Notice how the leaves are all in an upright position. This is due to the plant being very dry.  Because the winter was so consistently cold, I had little opportunity to open the over wintering boxes and give the plants any water.  It reacted to the lack of water by pulling its leaves upright to protect the terminal growth and further reduce water loss.  This is a normal reaction.  But what it did is expose the undersides of the leaves to strong, direct sunlight (remember in winter the sun is low in the sky), and basically, sunburn the leaves.  The undersides of the leaves are not normally exposed to direct sun.  They weren't acclimated to direct sun, and when exposed they were damaged.  As far as the plant is concerned, it is fine.  In nature it would continue growing and eventually flower and set seed, its primary function.  But in terms of a nice show plant, it is ruined.  I probably should have anticipated this, but I didn't.  I was concerned with just keeping the plants warm, forgetting about what the extended lack of water might cause.  You live and learn, but this was a tough lesson.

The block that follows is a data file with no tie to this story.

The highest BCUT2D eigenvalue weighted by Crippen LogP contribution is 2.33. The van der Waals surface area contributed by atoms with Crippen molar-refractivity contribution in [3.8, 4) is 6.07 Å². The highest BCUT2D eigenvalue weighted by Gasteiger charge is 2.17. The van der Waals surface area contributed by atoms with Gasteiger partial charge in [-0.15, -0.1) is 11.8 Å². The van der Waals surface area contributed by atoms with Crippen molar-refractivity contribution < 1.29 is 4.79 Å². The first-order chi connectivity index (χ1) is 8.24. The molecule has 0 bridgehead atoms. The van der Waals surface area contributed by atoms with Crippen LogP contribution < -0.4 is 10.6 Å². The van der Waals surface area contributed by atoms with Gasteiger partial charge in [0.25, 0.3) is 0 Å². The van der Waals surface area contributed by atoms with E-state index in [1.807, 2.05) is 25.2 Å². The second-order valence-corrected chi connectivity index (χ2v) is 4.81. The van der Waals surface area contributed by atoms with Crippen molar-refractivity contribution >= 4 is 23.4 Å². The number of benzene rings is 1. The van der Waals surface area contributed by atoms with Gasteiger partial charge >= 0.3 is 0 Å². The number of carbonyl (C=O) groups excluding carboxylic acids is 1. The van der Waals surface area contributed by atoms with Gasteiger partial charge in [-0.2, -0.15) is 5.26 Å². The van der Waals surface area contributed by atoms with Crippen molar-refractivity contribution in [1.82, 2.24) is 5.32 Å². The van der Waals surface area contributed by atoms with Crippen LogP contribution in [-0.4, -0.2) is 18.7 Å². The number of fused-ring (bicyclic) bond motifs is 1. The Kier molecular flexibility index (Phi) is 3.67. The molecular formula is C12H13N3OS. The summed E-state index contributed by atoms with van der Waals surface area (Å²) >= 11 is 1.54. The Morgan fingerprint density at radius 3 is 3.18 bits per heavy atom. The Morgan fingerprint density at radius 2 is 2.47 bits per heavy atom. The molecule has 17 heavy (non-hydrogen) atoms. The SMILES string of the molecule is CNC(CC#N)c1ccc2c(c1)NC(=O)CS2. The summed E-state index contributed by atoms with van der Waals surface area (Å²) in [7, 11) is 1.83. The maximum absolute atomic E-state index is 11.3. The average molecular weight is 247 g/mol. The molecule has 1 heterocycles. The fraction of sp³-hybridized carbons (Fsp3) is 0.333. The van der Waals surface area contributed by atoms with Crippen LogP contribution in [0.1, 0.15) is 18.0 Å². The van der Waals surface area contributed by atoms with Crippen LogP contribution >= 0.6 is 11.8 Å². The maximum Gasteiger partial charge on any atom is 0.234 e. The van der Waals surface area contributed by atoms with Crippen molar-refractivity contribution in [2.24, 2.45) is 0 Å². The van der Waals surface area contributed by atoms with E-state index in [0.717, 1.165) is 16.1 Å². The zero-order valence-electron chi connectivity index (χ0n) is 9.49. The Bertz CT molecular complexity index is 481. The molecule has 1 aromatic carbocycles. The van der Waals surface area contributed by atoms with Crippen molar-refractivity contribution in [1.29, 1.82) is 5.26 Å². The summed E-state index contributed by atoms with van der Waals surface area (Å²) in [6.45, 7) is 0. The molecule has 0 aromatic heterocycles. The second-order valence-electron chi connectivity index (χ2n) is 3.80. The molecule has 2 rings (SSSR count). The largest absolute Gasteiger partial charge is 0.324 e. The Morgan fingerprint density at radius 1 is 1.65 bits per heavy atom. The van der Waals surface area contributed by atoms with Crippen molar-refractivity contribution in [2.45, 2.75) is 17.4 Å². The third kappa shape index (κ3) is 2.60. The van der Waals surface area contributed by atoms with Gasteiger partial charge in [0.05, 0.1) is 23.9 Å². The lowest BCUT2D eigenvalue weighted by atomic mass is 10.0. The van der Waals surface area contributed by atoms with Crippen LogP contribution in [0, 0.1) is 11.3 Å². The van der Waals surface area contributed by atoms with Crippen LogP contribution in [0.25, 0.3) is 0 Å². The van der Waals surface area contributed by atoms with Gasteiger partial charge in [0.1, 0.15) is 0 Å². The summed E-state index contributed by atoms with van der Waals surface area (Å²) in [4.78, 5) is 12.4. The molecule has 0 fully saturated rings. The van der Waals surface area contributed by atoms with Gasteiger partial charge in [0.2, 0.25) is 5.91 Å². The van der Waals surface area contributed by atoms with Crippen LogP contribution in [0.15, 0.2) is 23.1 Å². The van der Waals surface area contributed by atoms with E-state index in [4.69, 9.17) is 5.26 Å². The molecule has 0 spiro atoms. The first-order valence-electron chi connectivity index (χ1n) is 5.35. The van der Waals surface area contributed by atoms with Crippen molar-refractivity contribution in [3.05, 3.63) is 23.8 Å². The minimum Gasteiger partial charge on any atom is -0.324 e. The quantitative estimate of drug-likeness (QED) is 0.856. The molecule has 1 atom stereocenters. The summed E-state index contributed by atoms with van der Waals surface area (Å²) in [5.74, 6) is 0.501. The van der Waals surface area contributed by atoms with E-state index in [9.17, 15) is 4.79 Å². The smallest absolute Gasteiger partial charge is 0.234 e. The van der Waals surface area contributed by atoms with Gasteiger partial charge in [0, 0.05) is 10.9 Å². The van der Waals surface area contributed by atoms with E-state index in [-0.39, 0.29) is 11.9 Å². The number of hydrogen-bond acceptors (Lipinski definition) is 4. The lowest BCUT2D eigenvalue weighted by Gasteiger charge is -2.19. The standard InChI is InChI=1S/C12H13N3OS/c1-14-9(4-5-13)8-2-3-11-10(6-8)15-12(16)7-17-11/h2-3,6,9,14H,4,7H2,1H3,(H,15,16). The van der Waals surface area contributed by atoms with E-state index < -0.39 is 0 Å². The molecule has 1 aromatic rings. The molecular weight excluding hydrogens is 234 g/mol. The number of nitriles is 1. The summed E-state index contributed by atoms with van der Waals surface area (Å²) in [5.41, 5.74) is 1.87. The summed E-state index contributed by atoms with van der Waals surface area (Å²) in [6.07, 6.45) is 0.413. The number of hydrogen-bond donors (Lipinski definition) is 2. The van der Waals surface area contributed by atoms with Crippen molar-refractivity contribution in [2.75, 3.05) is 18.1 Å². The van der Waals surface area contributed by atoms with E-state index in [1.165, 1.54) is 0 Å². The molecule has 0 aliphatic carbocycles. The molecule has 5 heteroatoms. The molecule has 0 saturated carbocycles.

Friday, April 4, 2014

Revisiting the Red Titanopsis


Titanopsis  calcarea  -   The Red One


My blog of May 21, 2013 was about two titanopsis seedlings I found with red coloration in their leaves.  The seed came from my own plants but the pollination was uncontrolled.  Basically, one of my titanopsis plants formed a fruit with no pollination help from me.  I have no idea what the father plant was, but it was likely another titanopsis.  I collected the fruit and planted the seed.  This resulted in about a group of seedlings, including several that were a reddish color.  I potted them up, placing the two red seedlings in a single pot.  It was my guess that the red color came from stress, because I placed the original pot of seedlings in my over-wintering frames and they were in a lot of sun and didn't get watered regularly. 
After I rediscovered them last spring I gave them better care, basically more water, and they grew well over the summer.  They went back into the over-wintering frames for the past winter.  Once again this spring the red color is still there and the plant is quite attractive.  This could still be due to stress as life in the over-wintering frames this past winter was very dry, but with a lot of sun.  It's a pretty Titanopsis calcarea and I thought I would show it off again.  Perhaps I can do some pollinating when it flowers this year and see if I can find something interesting in the resulting seedlings.  

Wednesday, April 2, 2014

After a Long Winter Rest


Prepodesma  orpenii